Friday, March 15, 2013

Thoughts Following Mac Holladay’s Closing Presentation at Georgia Tech’s Basic Economic Development

  Matt DeVeau, Project Associate.

Members of the Market Street team tend to spend a lot of time on the road. That’s a natural result of having worked in more than 150 communities in 32 states, but it’s only part of the story. Our CEO and Founder, J. Mac Holladay, and other team members are also frequent presenters at a variety of events, including economic development conferences and classes. In the past year alone, Market Street has been represented at events in Kentucky, Missouri, North Carolina, South Carolina, and Wisconsin, to name a few.

Today, Mr. Holladay delivered another presentation to a large group of economic developers, but this one was a bit closer to home - about four or five blocks from the Market Street home office, depending on which route one chooses to walk. He delivered the closing address at the Basic Economic Development Course held at the Global Learning Center in Georgia Tech’s Tech Square development.

“GT BEDC,” as it’s commonly known, provides its attendees with an introductory overview of all aspects of the economic development business, from site selection and workforce development to quality placemaking and beyond. In its 46 years of existence, it has produced more than 2,900 graduates, myself included. This year, more than 60 economic development professionals attended the four-day course. They heard from a roster of presenters that featured some of the finest minds in the business, including Mr. Holladay and Market Street’s Director of Research Ellen Cutter.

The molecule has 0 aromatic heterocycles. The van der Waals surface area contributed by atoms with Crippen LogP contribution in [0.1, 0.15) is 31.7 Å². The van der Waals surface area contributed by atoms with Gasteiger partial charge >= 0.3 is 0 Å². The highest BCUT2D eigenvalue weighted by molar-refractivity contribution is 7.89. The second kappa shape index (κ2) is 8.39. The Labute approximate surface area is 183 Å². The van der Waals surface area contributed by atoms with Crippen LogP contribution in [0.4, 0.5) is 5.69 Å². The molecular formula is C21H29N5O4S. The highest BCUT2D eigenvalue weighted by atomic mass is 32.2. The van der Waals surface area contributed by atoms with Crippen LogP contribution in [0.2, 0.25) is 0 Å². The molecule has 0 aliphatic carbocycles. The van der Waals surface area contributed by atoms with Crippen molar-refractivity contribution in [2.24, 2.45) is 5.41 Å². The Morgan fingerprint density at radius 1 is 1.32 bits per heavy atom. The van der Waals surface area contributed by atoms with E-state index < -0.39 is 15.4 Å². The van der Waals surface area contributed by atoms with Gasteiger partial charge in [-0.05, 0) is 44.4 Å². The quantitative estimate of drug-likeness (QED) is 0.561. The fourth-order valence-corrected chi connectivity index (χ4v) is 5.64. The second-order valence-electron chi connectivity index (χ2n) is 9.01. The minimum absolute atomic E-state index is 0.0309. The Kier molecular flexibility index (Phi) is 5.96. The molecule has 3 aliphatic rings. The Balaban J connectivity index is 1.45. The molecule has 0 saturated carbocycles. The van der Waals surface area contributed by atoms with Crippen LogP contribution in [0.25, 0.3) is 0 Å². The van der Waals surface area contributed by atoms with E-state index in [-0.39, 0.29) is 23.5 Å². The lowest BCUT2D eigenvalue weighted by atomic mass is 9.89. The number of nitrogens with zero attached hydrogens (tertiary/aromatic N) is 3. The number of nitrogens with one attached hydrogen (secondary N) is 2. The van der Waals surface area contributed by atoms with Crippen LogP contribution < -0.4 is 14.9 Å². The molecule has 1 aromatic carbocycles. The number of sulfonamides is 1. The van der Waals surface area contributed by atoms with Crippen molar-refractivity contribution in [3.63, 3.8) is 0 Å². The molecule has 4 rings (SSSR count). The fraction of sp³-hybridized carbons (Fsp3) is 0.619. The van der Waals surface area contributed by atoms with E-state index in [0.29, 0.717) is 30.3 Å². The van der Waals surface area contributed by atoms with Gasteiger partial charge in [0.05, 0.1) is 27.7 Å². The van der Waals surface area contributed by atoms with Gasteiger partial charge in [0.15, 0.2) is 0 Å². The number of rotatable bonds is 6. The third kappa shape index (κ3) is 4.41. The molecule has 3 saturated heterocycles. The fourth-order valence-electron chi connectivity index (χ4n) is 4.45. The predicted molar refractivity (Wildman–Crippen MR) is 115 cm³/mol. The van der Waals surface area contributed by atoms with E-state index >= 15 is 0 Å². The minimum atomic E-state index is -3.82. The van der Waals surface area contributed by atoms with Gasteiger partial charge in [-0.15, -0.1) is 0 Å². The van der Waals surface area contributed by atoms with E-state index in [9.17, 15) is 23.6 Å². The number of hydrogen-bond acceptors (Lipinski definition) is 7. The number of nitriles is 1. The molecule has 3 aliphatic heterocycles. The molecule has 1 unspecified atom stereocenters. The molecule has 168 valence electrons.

I had the privilege of attending Mr. Holladay’s presentation that concluded a few moments ago. His remarks were essentially an extended version of one of our core philosophies: economic development is holistic and is a “team sport” that requires the involvement of all groups from within a community to be done right. Mr. Holladay interwove this theme throughout his presentation, which focused on economic development as a profession, the current economic realities in which we work, emerging trends and issues that are affecting the business, and strategies and case studies that detail successful implementations from around the country.

It’s not possible to fully summarize the presentation in this space – this is holistic economic and community development, after all. But one important highlight was the discussion of how communities are measuring success, a topic that has previously been raised in this space. The recent run of success in Austin, Texas is by now widely known throughout the economic development community. But Austin’s story is about more than just increasing jobs and wages. In its latest five-year economic development strategy, Opportunity Austin 3.0, the community’s leaders broadened their measures of success to include the items shown below in a graphic that I clipped from today’s presentation. Austin now tracks things like the poverty rate, the percentage of commuters who drive alone, and direct to college enrollment alongside employment and capital investment figures. That diverse range of metrics, shown together on one slide, is in many ways representative of the presentation as a whole – economic development professionals need to look at the whole picture and work hard to improve it. That is a message that our team hopes to travel many more miles to share.